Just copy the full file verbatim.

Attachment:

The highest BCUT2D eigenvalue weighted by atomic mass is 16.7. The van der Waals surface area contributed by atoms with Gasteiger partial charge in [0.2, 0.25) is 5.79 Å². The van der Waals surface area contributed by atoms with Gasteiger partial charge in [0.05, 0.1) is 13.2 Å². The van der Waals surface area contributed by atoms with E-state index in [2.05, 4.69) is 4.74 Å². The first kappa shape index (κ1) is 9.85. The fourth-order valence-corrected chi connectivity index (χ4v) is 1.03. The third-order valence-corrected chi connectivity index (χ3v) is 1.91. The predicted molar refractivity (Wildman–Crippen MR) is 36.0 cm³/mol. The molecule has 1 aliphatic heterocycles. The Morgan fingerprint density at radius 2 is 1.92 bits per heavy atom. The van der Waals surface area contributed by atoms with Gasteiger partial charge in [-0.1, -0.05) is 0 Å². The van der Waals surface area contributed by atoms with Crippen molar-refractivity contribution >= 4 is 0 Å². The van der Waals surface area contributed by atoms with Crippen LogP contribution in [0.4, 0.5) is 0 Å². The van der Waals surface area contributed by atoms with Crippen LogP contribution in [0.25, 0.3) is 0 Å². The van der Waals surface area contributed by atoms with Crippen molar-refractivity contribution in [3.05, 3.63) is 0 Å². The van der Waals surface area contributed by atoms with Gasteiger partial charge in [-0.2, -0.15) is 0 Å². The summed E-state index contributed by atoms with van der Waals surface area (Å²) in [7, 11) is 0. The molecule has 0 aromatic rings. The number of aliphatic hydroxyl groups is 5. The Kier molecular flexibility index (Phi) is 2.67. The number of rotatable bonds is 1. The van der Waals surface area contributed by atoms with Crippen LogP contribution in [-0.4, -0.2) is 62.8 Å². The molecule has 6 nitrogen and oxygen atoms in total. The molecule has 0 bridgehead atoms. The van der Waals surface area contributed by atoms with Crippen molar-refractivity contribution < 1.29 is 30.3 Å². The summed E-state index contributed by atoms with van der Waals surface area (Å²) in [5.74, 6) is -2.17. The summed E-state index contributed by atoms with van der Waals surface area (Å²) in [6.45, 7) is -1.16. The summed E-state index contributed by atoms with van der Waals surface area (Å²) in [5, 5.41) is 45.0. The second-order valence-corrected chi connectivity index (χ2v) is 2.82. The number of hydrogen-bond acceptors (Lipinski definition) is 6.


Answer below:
The highest BCUT2D eigenvalue weighted by atomic mass is 16.7. The van der Waals surface area contributed by atoms with Gasteiger partial charge in [0.2, 0.25) is 5.79 Å². The van der Waals surface area contributed by atoms with Gasteiger partial charge in [0.05, 0.1) is 13.2 Å². The van der Waals surface area contributed by atoms with E-state index in [2.05, 4.69) is 4.74 Å². The first kappa shape index (κ1) is 9.85. The fourth-order valence-corrected chi connectivity index (χ4v) is 1.03. The third-order valence-corrected chi connectivity index (χ3v) is 1.91. The predicted molar refractivity (Wildman–Crippen MR) is 36.0 cm³/mol. The molecule has 1 aliphatic heterocycles. The Morgan fingerprint density at radius 2 is 1.92 bits per heavy atom. The van der Waals surface area contributed by atoms with Gasteiger partial charge in [-0.1, -0.05) is 0 Å². The van der Waals surface area contributed by atoms with Crippen molar-refractivity contribution >= 4 is 0 Å². The van der Waals surface area contributed by atoms with Crippen LogP contribution in [0.4, 0.5) is 0 Å². The van der Waals surface area contributed by atoms with Crippen LogP contribution in [0.25, 0.3) is 0 Å². The van der Waals surface area contributed by atoms with Crippen molar-refractivity contribution in [3.05, 3.63) is 0 Å². The van der Waals surface area contributed by atoms with Gasteiger partial charge in [-0.2, -0.15) is 0 Å². The summed E-state index contributed by atoms with van der Waals surface area (Å²) in [7, 11) is 0. The molecule has 0 aromatic rings. The number of aliphatic hydroxyl groups is 5. The Kier molecular flexibility index (Phi) is 2.67. The number of rotatable bonds is 1. The van der Waals surface area contributed by atoms with Crippen LogP contribution in [-0.4, -0.2) is 62.8 Å². The molecule has 6 nitrogen and oxygen atoms in total. The molecule has 0 bridgehead atoms. The van der Waals surface area contributed by atoms with Crippen molar-refractivity contribution < 1.29 is 30.3 Å². The summed E-state index contributed by atoms with van der Waals surface area (Å²) in [5.74, 6) is -2.17. The summed E-state index contributed by atoms with van der Waals surface area (Å²) in [6.45, 7) is -1.16. The summed E-state index contributed by atoms with van der Waals surface area (Å²) in [5, 5.41) is 45.0. The second-order valence-corrected chi connectivity index (χ2v) is 2.82. The number of hydrogen-bond acceptors (Lipinski definition) is 6.